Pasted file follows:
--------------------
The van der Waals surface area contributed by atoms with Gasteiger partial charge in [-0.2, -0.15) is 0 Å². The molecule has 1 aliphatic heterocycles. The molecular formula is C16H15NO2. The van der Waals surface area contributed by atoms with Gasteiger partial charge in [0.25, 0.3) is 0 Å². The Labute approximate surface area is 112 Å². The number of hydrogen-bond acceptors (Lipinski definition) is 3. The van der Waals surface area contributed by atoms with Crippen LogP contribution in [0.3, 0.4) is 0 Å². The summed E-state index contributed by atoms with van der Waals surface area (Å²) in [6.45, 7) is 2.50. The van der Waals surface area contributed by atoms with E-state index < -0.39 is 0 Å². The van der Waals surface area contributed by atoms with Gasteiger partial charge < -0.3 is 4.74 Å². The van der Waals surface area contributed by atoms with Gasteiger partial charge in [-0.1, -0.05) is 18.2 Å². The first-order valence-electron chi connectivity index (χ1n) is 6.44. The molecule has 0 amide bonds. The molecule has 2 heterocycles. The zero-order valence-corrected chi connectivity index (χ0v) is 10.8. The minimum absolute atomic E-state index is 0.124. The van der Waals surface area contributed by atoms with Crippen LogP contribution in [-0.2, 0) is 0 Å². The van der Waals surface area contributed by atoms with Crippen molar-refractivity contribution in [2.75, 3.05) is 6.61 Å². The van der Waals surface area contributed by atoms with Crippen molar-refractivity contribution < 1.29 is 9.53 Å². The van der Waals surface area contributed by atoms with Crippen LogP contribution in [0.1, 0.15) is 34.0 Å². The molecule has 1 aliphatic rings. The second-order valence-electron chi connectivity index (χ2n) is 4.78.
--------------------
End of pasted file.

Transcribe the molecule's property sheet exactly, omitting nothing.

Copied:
The van der Waals surface area contributed by atoms with Gasteiger partial charge in [-0.2, -0.15) is 0 Å². The molecule has 1 aliphatic heterocycles. The molecular formula is C16H15NO2. The van der Waals surface area contributed by atoms with Gasteiger partial charge in [0.25, 0.3) is 0 Å². The Labute approximate surface area is 112 Å². The number of hydrogen-bond acceptors (Lipinski definition) is 3. The van der Waals surface area contributed by atoms with Crippen LogP contribution in [0.3, 0.4) is 0 Å². The summed E-state index contributed by atoms with van der Waals surface area (Å²) in [6.45, 7) is 2.50. The van der Waals surface area contributed by atoms with E-state index < -0.39 is 0 Å². The van der Waals surface area contributed by atoms with Gasteiger partial charge < -0.3 is 4.74 Å². The van der Waals surface area contributed by atoms with Gasteiger partial charge in [-0.1, -0.05) is 18.2 Å². The first-order valence-electron chi connectivity index (χ1n) is 6.44. The molecule has 0 amide bonds. The molecule has 2 heterocycles. The zero-order valence-corrected chi connectivity index (χ0v) is 10.8. The minimum absolute atomic E-state index is 0.124. The van der Waals surface area contributed by atoms with Crippen LogP contribution in [-0.2, 0) is 0 Å². The van der Waals surface area contributed by atoms with Crippen molar-refractivity contribution in [2.75, 3.05) is 6.61 Å². The van der Waals surface area contributed by atoms with Crippen molar-refractivity contribution < 1.29 is 9.53 Å². The van der Waals surface area contributed by atoms with Crippen LogP contribution in [0.1, 0.15) is 34.0 Å². The molecule has 1 aliphatic rings. The second-order valence-electron chi connectivity index (χ2n) is 4.78.